Reviews for the Easily Distracted:
Rock of Ages
Title: Rock of Ages
So Is It Cop Rock Bad? I don't know. Was Cop Rock bad?
Are You Kidding? Sue me, I didn't watch it when it came out, and I'll be damned if I'm going to add that to a DVR crammed full of tow-truck shows and duck dynasties.
Rating Using Random Objects Relevant to the Film: Two cans of Aqua Net out of five.
Jersey Boys (Touring)
TicketsTue., Nov. 15, 7:30pm
The Legend of Zelda: Symphony of the Goddesses - Master Quest
TicketsFri., Nov. 18, 8:00pm
TicketsSat., Nov. 19, 7:00pm
John Cleese & Eric Idle
TicketsTue., Nov. 29, 7:30pm
Jeff Dunham: Perfectly Unbalanced Tour
TicketsThu., Dec. 1, 7:30pm
Brief Plot Synopsis: Boy meets girl, boy gets girl, boy loses girl, who becomes a stripper until he earns his redemption at the hands of hair metal. A 50-year-old Tom Cruise spends the entire movie shirtless.
Tagline: "Nothin' but a good time."
Better Tagline: "Gunter glieben glauben globen."
Not So Brief Plot Synopsis: Fresh-faced Sherrie Christian has just lit out from the safe-yet-crushingly dull environs of rural Oklahoma to taste the sweet brass ring of success in Los Angeles (this also allows the use of Night Ranger's "Sister Christian," which is a song I know most of us have really been wanting to hear again). She soon makes the acquaintance of young Drew (newcomer Diego Boneta, who looks distractingly like Jay Mohr), a barback at the Strip's fabled "Bourbon Room" with similar dreams of rock glory. Complicating matters is the club's tax problem, but owner Dennis Dupree (Alec Baldwin) and assistant Lonny Barnett (Russell Brand) are confident a gig by legendary rocker Stacee Jaxx (Cruise) will fill the coffers sufficiently to stave off their creditors and also the forces of righteousness led by Mayor Mike Whitmore (Bryan Cranston) and his wife Patricia (Catherine Zeta-Jones). It's basically Breakin' 2: Electric Boogaloo with Poison songs.
"Critical" Analysis: One of the reasons live musicals work (when they do) is that they're, you know, *live*. Even the hokiest material can often be forgiven when someone of sufficient talent and charisma is up on stage delivering it.
Conversely, weak lyrics and story are even more noticeable when that immediacy is lost. It's the reason film producers often choose to dub in someone else's singing voice for the leads in their movie musical numbers. Marni Nixon, most famously, provided the singing voices for Anna in The King and I, Maria in West Side Story and Eliza in My Fair Lady (roles made famous by Deborah Kerr, Natalie Wood and Audrey Hepburn, respectively).
This is all leading to an obvious question: With a narrative framework as gossamer flimsy as Rock of Ages,' why wouldn't you bring in some actual voice talent for some (*cough* Tom Cruise *cough*) of the leads? I mean, Jaxx is supposedly a living and (barely) breathing amalgam of Axl Rose, Robert Plant and Jon Bon Jovi, which is hard to reconcile with Cruise's uncomfortably high-pitched nasal whine.
I focus on vocals (Zeta-Jones, Brand and Mary J.Blige = good, Cruise, Boneta and Baldwin = not so much) because going after the story is a pointless exercise. Of course the Bourbon Room is saved and Sherrie and Drew overcome the Three's Company-style misunderstanding that tore them apart. Of course Jaxx finds love and redemption in the hands of a Rolling Stone reporter (Malin Akerman), of course Patricia has a secret past that drives her hatred of metal, and of course Cranston is utterly wasted as a tough-talking politician who secretly likes getting spanked by his secretary.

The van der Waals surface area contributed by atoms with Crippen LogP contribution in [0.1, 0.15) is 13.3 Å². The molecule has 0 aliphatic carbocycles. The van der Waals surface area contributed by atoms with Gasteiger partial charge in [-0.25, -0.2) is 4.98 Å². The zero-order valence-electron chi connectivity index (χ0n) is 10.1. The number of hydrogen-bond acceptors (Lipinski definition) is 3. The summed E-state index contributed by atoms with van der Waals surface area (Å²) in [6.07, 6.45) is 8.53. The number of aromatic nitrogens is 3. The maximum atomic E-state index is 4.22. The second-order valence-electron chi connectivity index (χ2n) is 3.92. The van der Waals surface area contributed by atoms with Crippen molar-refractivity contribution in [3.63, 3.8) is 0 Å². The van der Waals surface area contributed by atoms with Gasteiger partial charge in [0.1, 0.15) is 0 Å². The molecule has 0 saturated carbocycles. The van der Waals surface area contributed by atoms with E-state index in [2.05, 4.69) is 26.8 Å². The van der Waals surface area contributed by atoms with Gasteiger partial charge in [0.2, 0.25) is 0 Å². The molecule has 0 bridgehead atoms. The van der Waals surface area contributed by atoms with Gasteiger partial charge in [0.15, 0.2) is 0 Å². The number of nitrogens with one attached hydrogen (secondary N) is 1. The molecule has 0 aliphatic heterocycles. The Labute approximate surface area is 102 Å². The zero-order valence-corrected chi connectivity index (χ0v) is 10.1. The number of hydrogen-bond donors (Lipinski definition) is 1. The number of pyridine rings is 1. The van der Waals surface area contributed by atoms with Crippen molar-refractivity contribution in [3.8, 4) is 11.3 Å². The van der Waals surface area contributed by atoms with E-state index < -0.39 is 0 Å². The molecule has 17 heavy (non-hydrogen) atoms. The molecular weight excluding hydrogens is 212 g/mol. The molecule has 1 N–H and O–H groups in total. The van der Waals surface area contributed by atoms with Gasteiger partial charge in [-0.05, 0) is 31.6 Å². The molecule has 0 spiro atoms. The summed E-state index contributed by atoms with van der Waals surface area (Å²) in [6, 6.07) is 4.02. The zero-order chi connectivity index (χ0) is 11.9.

Though I think we all know how that feels.
And while "rock" may be the cornerstone of the show, nobody's going to any great lengths to veer outside the Billboard Top 50. In one scene, the Bourbon Room marquee advertises upcoming shows by punk legends Bad Religion, thrash metal progenitors Exciter and sleaze rockers Jetboy. All well and good, but you'll have to leave the theater to hear any of their music. What do we get instead, in this ostensible tribute to the '80s L.A. scene? Like, I can understand not wanting to burden the soundtrack with *just* hair metal, as that might get tiresome. Likewise, the inclusion of tracks by the likes of Pat Benatar and Joan Jett is understandable from the perspective of providing some needed counterpoint to the era's rampant testosterone, and is also temporally accurate.
But Jesus Christ, people...REO Speedwagon? Foreigner (three songs, no less)? Fucking STARSHIP? Didn't the International Court of Justice at the Hague declare "We Built This City" the audio equivalent of a war crime? And can we finally declare a similar moratorium on Journey? I'm not sure when Escape became the apex of rock music, but maybe it's time we stopped believing.
There are elements of fun to be had -- Brand's performance is actually surprisingly enjoyable, and Cruise infuses Jaxx with more self-deprecation than I thought him capable of -- and while I have no issues with Mary K. Blige, I don't know if casting her was a great idea, as she just flat-out destroys everyone else's singing. In any case, a little more sleaze and a little less cliché would've gone a long way.
See It/Rent It/Skip It: Meh. Hough is admittedly pretty cute, but I'd just go check out The Decline of Western Civilization Part II: The Metal Years again.
Rock of Ages is in theaters today. Seriously, try not to think of Jay Mohr when you look at that kid.
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